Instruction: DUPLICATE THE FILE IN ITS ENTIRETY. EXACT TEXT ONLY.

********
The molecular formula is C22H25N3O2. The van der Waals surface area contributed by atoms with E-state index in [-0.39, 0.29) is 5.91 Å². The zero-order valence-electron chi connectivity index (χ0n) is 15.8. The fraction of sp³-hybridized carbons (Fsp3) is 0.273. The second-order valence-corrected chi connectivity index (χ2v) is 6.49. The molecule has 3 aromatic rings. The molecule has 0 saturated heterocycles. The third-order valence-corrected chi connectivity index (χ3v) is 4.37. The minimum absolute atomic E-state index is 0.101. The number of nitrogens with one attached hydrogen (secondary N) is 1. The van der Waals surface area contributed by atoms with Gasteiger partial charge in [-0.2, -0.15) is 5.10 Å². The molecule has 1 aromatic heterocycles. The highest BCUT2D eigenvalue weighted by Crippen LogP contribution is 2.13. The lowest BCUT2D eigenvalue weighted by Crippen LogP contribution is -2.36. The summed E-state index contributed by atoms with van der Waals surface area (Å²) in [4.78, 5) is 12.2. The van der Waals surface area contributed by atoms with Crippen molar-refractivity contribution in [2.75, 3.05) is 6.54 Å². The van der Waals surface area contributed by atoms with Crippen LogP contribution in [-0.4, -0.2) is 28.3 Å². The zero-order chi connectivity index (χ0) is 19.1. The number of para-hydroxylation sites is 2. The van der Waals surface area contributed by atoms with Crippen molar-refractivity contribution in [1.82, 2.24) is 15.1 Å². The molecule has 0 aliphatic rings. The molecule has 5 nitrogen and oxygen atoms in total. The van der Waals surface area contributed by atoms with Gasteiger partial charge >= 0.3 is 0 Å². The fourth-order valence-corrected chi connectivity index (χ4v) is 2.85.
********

The molecular formula is C22H25N3O2. The van der Waals surface area contributed by atoms with E-state index in [-0.39, 0.29) is 5.91 Å². The zero-order valence-electron chi connectivity index (χ0n) is 15.8. The fraction of sp³-hybridized carbons (Fsp3) is 0.273. The second-order valence-corrected chi connectivity index (χ2v) is 6.49. The molecule has 3 aromatic rings. The molecule has 0 saturated heterocycles. The third-order valence-corrected chi connectivity index (χ3v) is 4.37. The minimum absolute atomic E-state index is 0.101. The number of nitrogens with one attached hydrogen (secondary N) is 1. The van der Waals surface area contributed by atoms with Gasteiger partial charge in [-0.2, -0.15) is 5.10 Å². The molecule has 1 aromatic heterocycles. The highest BCUT2D eigenvalue weighted by Crippen LogP contribution is 2.13. The lowest BCUT2D eigenvalue weighted by Crippen LogP contribution is -2.36. The summed E-state index contributed by atoms with van der Waals surface area (Å²) in [4.78, 5) is 12.2. The van der Waals surface area contributed by atoms with Crippen molar-refractivity contribution in [2.75, 3.05) is 6.54 Å². The van der Waals surface area contributed by atoms with Crippen LogP contribution in [-0.4, -0.2) is 28.3 Å². The zero-order chi connectivity index (χ0) is 19.1. The number of para-hydroxylation sites is 2. The van der Waals surface area contributed by atoms with Crippen molar-refractivity contribution in [1.82, 2.24) is 15.1 Å². The molecule has 0 aliphatic rings. The molecule has 5 nitrogen and oxygen atoms in total. The van der Waals surface area contributed by atoms with Gasteiger partial charge >= 0.3 is 0 Å². The fourth-order valence-corrected chi connectivity index (χ4v) is 2.85.